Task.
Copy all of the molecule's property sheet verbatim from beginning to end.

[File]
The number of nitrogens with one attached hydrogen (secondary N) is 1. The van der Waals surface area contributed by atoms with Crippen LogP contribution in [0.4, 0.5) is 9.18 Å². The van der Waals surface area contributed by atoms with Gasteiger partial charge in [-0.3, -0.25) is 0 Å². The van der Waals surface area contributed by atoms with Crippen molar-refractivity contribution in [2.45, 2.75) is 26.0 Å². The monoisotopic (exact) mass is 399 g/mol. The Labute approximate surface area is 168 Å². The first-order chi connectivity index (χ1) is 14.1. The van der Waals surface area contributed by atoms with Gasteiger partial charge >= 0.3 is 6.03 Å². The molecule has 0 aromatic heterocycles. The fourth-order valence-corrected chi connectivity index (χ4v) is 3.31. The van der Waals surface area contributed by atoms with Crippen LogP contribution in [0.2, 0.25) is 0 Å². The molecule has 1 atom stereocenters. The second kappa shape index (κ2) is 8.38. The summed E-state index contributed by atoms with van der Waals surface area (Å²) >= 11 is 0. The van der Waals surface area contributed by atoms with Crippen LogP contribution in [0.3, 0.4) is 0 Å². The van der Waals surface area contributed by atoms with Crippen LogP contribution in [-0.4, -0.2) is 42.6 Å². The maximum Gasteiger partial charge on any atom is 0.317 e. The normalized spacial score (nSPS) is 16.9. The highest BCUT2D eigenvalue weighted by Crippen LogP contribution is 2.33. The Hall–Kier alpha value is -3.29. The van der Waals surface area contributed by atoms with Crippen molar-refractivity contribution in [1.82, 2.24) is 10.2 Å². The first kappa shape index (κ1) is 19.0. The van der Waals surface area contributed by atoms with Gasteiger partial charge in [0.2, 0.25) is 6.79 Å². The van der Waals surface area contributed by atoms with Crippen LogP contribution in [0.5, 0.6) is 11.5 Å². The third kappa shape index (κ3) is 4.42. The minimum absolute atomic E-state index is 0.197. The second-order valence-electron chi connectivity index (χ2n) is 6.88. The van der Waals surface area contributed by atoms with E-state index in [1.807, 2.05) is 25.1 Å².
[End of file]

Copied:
The number of nitrogens with one attached hydrogen (secondary N) is 1. The van der Waals surface area contributed by atoms with Crippen LogP contribution in [0.4, 0.5) is 9.18 Å². The van der Waals surface area contributed by atoms with Gasteiger partial charge in [-0.3, -0.25) is 0 Å². The van der Waals surface area contributed by atoms with Crippen molar-refractivity contribution in [2.45, 2.75) is 26.0 Å². The monoisotopic (exact) mass is 399 g/mol. The Labute approximate surface area is 168 Å². The first-order chi connectivity index (χ1) is 14.1. The van der Waals surface area contributed by atoms with Gasteiger partial charge >= 0.3 is 6.03 Å². The molecule has 0 aromatic heterocycles. The fourth-order valence-corrected chi connectivity index (χ4v) is 3.31. The van der Waals surface area contributed by atoms with Crippen LogP contribution in [0.2, 0.25) is 0 Å². The molecule has 1 atom stereocenters. The second kappa shape index (κ2) is 8.38. The summed E-state index contributed by atoms with van der Waals surface area (Å²) >= 11 is 0. The van der Waals surface area contributed by atoms with Crippen LogP contribution in [0.3, 0.4) is 0 Å². The van der Waals surface area contributed by atoms with Crippen LogP contribution in [-0.4, -0.2) is 42.6 Å². The maximum Gasteiger partial charge on any atom is 0.317 e. The normalized spacial score (nSPS) is 16.9. The highest BCUT2D eigenvalue weighted by Crippen LogP contribution is 2.33. The Hall–Kier alpha value is -3.29. The van der Waals surface area contributed by atoms with Crippen molar-refractivity contribution in [1.82, 2.24) is 10.2 Å². The first kappa shape index (κ1) is 19.0. The van der Waals surface area contributed by atoms with Gasteiger partial charge in [0.2, 0.25) is 6.79 Å². The van der Waals surface area contributed by atoms with Crippen LogP contribution in [0.5, 0.6) is 11.5 Å². The third kappa shape index (κ3) is 4.42. The minimum absolute atomic E-state index is 0.197. The second-order valence-electron chi connectivity index (χ2n) is 6.88. The van der Waals surface area contributed by atoms with E-state index in [1.807, 2.05) is 25.1 Å².